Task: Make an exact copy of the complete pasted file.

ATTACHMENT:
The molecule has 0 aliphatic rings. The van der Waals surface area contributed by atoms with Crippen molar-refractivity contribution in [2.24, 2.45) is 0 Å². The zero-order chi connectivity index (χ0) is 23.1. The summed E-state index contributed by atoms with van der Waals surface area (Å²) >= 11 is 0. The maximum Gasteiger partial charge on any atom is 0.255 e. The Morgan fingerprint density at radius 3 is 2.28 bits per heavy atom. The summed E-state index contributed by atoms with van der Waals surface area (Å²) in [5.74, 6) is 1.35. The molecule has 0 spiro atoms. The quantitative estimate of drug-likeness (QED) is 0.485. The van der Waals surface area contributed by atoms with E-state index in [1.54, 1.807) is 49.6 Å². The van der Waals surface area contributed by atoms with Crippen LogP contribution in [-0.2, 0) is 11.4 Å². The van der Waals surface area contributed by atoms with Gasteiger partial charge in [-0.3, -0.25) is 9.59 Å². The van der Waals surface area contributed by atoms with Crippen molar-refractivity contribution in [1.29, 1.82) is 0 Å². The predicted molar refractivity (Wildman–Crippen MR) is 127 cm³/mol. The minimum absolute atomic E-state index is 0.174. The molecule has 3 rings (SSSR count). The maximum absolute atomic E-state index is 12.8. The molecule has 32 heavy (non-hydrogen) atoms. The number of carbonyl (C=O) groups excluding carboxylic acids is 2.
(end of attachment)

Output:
The molecule has 0 aliphatic rings. The van der Waals surface area contributed by atoms with Crippen molar-refractivity contribution in [2.24, 2.45) is 0 Å². The zero-order chi connectivity index (χ0) is 23.1. The summed E-state index contributed by atoms with van der Waals surface area (Å²) >= 11 is 0. The maximum Gasteiger partial charge on any atom is 0.255 e. The Morgan fingerprint density at radius 3 is 2.28 bits per heavy atom. The summed E-state index contributed by atoms with van der Waals surface area (Å²) in [5.74, 6) is 1.35. The molecule has 0 spiro atoms. The quantitative estimate of drug-likeness (QED) is 0.485. The van der Waals surface area contributed by atoms with E-state index in [1.54, 1.807) is 49.6 Å². The van der Waals surface area contributed by atoms with Crippen LogP contribution in [-0.2, 0) is 11.4 Å². The van der Waals surface area contributed by atoms with Gasteiger partial charge in [-0.3, -0.25) is 9.59 Å². The van der Waals surface area contributed by atoms with Crippen molar-refractivity contribution in [1.29, 1.82) is 0 Å². The predicted molar refractivity (Wildman–Crippen MR) is 127 cm³/mol. The minimum absolute atomic E-state index is 0.174. The molecule has 3 rings (SSSR count). The maximum absolute atomic E-state index is 12.8. The molecule has 32 heavy (non-hydrogen) atoms. The number of carbonyl (C=O) groups excluding carboxylic acids is 2.